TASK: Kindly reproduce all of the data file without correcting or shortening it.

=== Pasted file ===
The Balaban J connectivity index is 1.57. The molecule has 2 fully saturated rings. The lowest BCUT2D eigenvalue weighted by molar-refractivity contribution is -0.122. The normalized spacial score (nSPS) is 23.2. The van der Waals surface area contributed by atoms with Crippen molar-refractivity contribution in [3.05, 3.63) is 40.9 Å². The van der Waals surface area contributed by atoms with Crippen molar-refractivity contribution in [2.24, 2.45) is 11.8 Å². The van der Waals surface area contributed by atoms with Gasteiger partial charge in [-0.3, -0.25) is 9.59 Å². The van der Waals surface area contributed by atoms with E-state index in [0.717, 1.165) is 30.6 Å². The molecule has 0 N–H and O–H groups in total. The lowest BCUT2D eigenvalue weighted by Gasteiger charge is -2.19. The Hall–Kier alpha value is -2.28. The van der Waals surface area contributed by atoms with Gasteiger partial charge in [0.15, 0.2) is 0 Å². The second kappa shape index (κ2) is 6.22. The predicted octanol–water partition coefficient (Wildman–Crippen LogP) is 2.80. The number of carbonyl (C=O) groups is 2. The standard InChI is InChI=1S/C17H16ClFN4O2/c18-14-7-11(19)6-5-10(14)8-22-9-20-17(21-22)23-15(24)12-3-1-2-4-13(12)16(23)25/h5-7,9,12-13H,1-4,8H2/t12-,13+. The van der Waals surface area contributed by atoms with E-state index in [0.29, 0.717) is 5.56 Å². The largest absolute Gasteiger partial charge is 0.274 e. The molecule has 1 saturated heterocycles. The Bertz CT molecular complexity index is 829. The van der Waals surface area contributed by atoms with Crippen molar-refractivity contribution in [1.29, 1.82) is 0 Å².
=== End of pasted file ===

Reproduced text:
The Balaban J connectivity index is 1.57. The molecule has 2 fully saturated rings. The lowest BCUT2D eigenvalue weighted by molar-refractivity contribution is -0.122. The normalized spacial score (nSPS) is 23.2. The van der Waals surface area contributed by atoms with Crippen molar-refractivity contribution in [3.05, 3.63) is 40.9 Å². The van der Waals surface area contributed by atoms with Crippen molar-refractivity contribution in [2.24, 2.45) is 11.8 Å². The van der Waals surface area contributed by atoms with Gasteiger partial charge in [-0.3, -0.25) is 9.59 Å². The van der Waals surface area contributed by atoms with E-state index in [0.717, 1.165) is 30.6 Å². The molecule has 0 N–H and O–H groups in total. The lowest BCUT2D eigenvalue weighted by Gasteiger charge is -2.19. The Hall–Kier alpha value is -2.28. The van der Waals surface area contributed by atoms with Gasteiger partial charge in [0.15, 0.2) is 0 Å². The second kappa shape index (κ2) is 6.22. The predicted octanol–water partition coefficient (Wildman–Crippen LogP) is 2.80. The number of carbonyl (C=O) groups is 2. The standard InChI is InChI=1S/C17H16ClFN4O2/c18-14-7-11(19)6-5-10(14)8-22-9-20-17(21-22)23-15(24)12-3-1-2-4-13(12)16(23)25/h5-7,9,12-13H,1-4,8H2/t12-,13+. The van der Waals surface area contributed by atoms with E-state index in [0.29, 0.717) is 5.56 Å². The largest absolute Gasteiger partial charge is 0.274 e. The molecule has 1 saturated heterocycles. The Bertz CT molecular complexity index is 829. The van der Waals surface area contributed by atoms with Crippen molar-refractivity contribution in [1.29, 1.82) is 0 Å².